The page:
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EU reaches ‘provisional’ deal on emissions targets for new heavy-duty vehicles

The European Council and European Parliament on Thursday (18 January) reached a “provisional political agreement” on CO2 emissions targets for new heavy-duty vehicles (HDVs) entering the EU market from 2030.

The agreement proposes CO2 emissions reduction targets for HDVs of 45 per cent for 2030-2034, 65 per cent for 2035-2039 and 90 per cent as of 2040, compared to 2019 levels.

The scope of the regulation would now apply to almost all trucks (including vocational vehicles, such as garbage lorries, tippers or concrete mixers as of 2035), urban buses, long-distance buses and trailers.  Specific emissions reduction targets are also set for trailers (7.5 per cent) and semi-trailers (10 per cent), starting from 2030.

It would also set a requirement for new urban buses to reduce emissions by 90 per cent as of 2030. All new urban buses would have to be zero-emissions by 2035.

“Emissions from road transport have been rising and we need to turn the tide. The agreement reached today will make trucks and buses less polluting, drive down emissions and improve air quality across the EU. When we put more zero-emission vehicles on our roads, it benefits all of us,” said Wopke Hoekstra, European Commissioner for Climate Action. “By producing more zero-emission vehicles, European industry will be in a stronger position to compete, and it now has long-term certainty about the applicable rules. Citizens will have cleaner air to breathe, especially in our cities.”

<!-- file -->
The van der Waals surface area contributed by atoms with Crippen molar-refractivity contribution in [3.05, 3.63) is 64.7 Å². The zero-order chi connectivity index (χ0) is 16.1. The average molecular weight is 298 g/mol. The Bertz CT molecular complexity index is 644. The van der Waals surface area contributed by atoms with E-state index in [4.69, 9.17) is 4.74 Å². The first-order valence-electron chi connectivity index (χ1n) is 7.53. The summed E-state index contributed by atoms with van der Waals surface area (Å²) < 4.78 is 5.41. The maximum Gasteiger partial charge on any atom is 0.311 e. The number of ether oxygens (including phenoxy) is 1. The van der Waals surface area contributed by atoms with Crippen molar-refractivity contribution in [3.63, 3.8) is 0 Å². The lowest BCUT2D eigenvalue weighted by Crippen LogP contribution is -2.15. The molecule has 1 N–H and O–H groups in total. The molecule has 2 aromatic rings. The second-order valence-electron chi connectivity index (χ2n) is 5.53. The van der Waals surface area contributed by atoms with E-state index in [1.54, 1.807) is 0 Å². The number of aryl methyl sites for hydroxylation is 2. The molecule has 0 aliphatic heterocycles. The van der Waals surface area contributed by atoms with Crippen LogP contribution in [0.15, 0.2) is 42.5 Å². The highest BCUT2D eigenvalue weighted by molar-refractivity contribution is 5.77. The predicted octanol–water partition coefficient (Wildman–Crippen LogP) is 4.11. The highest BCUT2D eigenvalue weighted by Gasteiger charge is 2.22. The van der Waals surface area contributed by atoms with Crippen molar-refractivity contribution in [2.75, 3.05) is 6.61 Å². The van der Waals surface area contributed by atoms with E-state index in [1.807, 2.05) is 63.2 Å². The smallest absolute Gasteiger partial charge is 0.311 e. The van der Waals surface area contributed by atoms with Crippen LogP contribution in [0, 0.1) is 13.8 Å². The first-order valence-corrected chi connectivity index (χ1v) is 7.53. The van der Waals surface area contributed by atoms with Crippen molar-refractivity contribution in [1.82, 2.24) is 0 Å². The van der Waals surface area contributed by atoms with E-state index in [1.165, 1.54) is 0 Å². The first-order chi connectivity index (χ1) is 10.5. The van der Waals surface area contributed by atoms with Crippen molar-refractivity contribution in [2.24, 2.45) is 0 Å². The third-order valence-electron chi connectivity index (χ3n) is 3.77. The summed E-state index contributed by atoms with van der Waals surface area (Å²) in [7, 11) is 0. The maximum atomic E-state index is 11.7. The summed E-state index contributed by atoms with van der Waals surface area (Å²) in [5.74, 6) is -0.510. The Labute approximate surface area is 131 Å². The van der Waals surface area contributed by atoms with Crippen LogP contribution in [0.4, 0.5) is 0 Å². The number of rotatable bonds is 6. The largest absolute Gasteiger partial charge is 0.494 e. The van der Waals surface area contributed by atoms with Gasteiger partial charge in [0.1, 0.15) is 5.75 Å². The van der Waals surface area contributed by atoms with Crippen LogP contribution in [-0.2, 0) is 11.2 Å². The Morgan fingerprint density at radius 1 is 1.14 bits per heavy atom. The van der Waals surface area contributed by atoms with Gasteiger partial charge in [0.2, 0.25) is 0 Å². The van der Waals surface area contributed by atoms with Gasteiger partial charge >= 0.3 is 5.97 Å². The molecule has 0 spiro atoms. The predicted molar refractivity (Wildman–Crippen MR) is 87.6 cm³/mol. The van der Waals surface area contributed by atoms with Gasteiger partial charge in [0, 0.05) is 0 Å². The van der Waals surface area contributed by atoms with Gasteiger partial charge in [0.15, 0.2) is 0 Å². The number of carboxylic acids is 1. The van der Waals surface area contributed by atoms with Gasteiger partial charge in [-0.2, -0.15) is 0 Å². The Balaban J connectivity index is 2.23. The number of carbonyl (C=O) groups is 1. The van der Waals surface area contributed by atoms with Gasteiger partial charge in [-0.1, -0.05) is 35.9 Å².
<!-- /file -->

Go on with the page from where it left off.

Heavy-duty vehicles are responsible for more than 25 per cent of greenhouse gas (GHG) emissions from road transport in the EU and account for over 6 per cent of the total EU GHG emissions.

The agreement was “welcomed” by the European Commission on Thursday. Under the provisional deal, the Commission will review the effectiveness and impact of the regulation by 2027, the EU’s executive body said in a press release.

This review will cover the expansion of the scope to small lorries, a methodology for registering HDVs exclusively running on CO2-neutral fuels, in conformity with EU law and climate neutrality objectives, the role of a carbon correction factor in the transition towards zero-emission HDVs and a methodology for the determination of full lifecycle CO2 emissions of new heavy-duty vehicles.

The European Parliament and Council now need to formally approve the agreement. Once this process is completed, the new legislation will be published in the Official Journal of the Union and enter into force.

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